Can you sue the Police for negligence when they admit they have made mistakes?
A recent Supreme Court decision has reinforced the long established legal position that the Police cannot be sued for negligence.
In 2009 Joanna Michael was murdered by her former boyfriend. Cyron Williams had broken into Joanna’s home having learned of her new relationship, he made threats to kill her. Joanna called 999. The call was taken by Gwent Police before being transferred to South Wales Police. The call should have been graded as requiring an immediate response but was wrongly downgraded to a lower level. Joanna made a second 999 call but by the time the Police arrived at Joanna’s home, she had been stabbed 72 times.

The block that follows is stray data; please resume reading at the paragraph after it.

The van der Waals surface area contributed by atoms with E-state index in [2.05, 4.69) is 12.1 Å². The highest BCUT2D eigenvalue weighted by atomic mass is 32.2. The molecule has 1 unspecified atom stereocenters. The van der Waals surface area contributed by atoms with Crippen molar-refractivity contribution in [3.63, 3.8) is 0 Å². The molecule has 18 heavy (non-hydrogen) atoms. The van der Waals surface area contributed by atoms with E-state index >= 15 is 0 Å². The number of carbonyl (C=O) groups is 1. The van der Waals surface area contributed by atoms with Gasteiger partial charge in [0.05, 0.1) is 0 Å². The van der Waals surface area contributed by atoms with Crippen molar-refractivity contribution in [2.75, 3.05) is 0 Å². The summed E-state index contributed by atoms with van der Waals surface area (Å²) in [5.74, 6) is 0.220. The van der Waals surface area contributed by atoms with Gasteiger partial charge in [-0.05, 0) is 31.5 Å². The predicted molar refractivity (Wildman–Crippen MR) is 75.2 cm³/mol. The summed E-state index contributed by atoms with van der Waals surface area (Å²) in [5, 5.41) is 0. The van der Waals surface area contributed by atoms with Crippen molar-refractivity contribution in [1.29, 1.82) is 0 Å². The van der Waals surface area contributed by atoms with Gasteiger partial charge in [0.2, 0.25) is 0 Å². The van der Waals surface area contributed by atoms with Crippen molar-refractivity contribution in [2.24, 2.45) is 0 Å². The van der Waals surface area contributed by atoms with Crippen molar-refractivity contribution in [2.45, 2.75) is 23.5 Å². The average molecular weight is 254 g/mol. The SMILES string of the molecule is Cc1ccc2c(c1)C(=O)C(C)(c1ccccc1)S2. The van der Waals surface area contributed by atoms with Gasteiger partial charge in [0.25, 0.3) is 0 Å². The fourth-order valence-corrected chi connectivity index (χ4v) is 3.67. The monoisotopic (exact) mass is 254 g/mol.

The Independent Police Complaints Commission ruled that both South Wales and Gwent Police had made mistakes.
Joanna’s family issued court proceedings for negligence against both police forces, hoping to secure compensation to help support her 2 children. The Court of Appeal had previously ruled that the claim could not succeed as the Police have immunity from negligence claims. This decision has now been upheld by the Supreme Court.